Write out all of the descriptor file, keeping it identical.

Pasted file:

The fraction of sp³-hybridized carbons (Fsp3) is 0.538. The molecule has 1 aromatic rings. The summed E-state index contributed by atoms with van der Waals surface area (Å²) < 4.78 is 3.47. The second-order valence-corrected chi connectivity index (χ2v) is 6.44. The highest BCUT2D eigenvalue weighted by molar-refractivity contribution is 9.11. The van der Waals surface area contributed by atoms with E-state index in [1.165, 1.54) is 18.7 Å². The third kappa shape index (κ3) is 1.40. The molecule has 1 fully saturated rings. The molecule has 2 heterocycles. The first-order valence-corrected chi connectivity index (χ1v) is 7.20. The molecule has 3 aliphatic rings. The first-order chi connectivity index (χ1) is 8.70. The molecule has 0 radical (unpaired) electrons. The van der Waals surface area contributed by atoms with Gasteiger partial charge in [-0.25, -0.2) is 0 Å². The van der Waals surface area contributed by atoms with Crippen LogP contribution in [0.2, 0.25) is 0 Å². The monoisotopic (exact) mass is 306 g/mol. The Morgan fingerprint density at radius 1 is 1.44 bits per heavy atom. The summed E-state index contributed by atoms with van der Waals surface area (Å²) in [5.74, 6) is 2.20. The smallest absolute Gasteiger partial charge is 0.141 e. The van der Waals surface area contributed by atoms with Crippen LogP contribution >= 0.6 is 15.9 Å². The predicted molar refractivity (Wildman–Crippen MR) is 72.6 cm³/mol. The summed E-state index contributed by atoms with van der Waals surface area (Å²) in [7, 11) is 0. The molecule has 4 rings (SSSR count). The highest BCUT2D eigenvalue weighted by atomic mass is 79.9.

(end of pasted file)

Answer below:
The fraction of sp³-hybridized carbons (Fsp3) is 0.538. The molecule has 1 aromatic rings. The summed E-state index contributed by atoms with van der Waals surface area (Å²) < 4.78 is 3.47. The second-order valence-corrected chi connectivity index (χ2v) is 6.44. The highest BCUT2D eigenvalue weighted by molar-refractivity contribution is 9.11. The van der Waals surface area contributed by atoms with E-state index in [1.165, 1.54) is 18.7 Å². The third kappa shape index (κ3) is 1.40. The molecule has 1 fully saturated rings. The molecule has 2 heterocycles. The first-order valence-corrected chi connectivity index (χ1v) is 7.20. The molecule has 3 aliphatic rings. The first-order chi connectivity index (χ1) is 8.70. The molecule has 0 radical (unpaired) electrons. The van der Waals surface area contributed by atoms with Gasteiger partial charge in [-0.25, -0.2) is 0 Å². The van der Waals surface area contributed by atoms with Crippen LogP contribution in [0.2, 0.25) is 0 Å². The monoisotopic (exact) mass is 306 g/mol. The Morgan fingerprint density at radius 1 is 1.44 bits per heavy atom. The summed E-state index contributed by atoms with van der Waals surface area (Å²) in [5.74, 6) is 2.20. The smallest absolute Gasteiger partial charge is 0.141 e. The van der Waals surface area contributed by atoms with Crippen LogP contribution >= 0.6 is 15.9 Å². The predicted molar refractivity (Wildman–Crippen MR) is 72.6 cm³/mol. The summed E-state index contributed by atoms with van der Waals surface area (Å²) in [7, 11) is 0. The molecule has 4 rings (SSSR count). The highest BCUT2D eigenvalue weighted by atomic mass is 79.9.